Student Leaders Take Initiative

Student Leaders Take Initiative

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In this lesson, students will learn the difference between a leader who takes initiative and one who misses the boat.

Details

It’s one thing to make up for lost time, it’s another thing to not lose any time in the first place. As students face the many leadership opportunities in front of them, it can be paralyzing to dive in and start off on the right foot. Fear of failure, indecision, and a “me-first” mindset are just a few of the reasons why. In this lesson, students will learn the difference between a leader who takes initiative and one who misses the boat. Students will study the initiative of the good Samaritan, take a look at false starts in sports, and test their own ability to take initiative through an experiential activity.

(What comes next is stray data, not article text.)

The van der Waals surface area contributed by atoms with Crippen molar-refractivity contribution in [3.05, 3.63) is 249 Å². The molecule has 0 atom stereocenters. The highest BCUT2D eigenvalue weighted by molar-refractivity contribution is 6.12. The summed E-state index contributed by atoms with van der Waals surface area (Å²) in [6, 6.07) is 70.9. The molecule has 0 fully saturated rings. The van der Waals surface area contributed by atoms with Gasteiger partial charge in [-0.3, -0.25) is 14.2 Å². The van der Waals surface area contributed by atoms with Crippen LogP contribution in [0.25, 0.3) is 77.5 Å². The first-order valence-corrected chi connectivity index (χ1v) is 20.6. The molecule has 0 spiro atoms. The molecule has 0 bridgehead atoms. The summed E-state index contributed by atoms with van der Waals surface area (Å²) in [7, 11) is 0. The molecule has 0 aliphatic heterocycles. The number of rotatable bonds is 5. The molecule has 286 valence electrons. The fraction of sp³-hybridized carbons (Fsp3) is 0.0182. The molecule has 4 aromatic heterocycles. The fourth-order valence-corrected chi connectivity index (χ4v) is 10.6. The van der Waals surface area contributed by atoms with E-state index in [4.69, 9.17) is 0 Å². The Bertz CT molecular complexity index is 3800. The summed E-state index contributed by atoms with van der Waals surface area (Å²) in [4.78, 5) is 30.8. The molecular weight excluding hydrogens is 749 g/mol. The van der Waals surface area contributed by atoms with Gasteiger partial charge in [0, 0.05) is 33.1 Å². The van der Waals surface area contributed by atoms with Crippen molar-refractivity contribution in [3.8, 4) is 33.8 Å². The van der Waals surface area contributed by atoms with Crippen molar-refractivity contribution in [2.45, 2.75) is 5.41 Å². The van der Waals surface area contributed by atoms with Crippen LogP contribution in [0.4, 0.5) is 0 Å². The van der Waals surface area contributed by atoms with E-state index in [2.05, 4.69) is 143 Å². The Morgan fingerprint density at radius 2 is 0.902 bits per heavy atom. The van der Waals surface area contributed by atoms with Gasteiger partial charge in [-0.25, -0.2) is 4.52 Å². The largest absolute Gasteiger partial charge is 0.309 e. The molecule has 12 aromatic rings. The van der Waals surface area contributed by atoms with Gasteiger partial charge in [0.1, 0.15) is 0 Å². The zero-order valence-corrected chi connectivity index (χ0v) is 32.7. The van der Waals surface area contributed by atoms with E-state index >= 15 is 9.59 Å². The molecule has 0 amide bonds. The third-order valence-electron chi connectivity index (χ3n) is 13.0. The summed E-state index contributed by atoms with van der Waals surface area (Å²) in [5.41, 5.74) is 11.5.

HOW TO USE THIS RESOURCE:

Option 1: Use this in a Group Setting
Follow along in the Facilitator’s Guide and you’ll find instructions, time frames, and extra notes just for you.  The student handouts are on a separate file; be sure to make copies for each student in your group.

Option 2: Use this in a Mentoring Relationship or for an individual student.
Just make a copy of the Student Handout and give it (or send it) to the student (all the instructions they need are already there).  If you are mentoring a student, just make an extra copy of the Student Handout for yourself and walk alongside the student as he/she goes through this study.

This Resource Includes:
• Facilitator Guide (Word and PDF)
• Student Worksheets (Word and PDF)

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Doug Franklin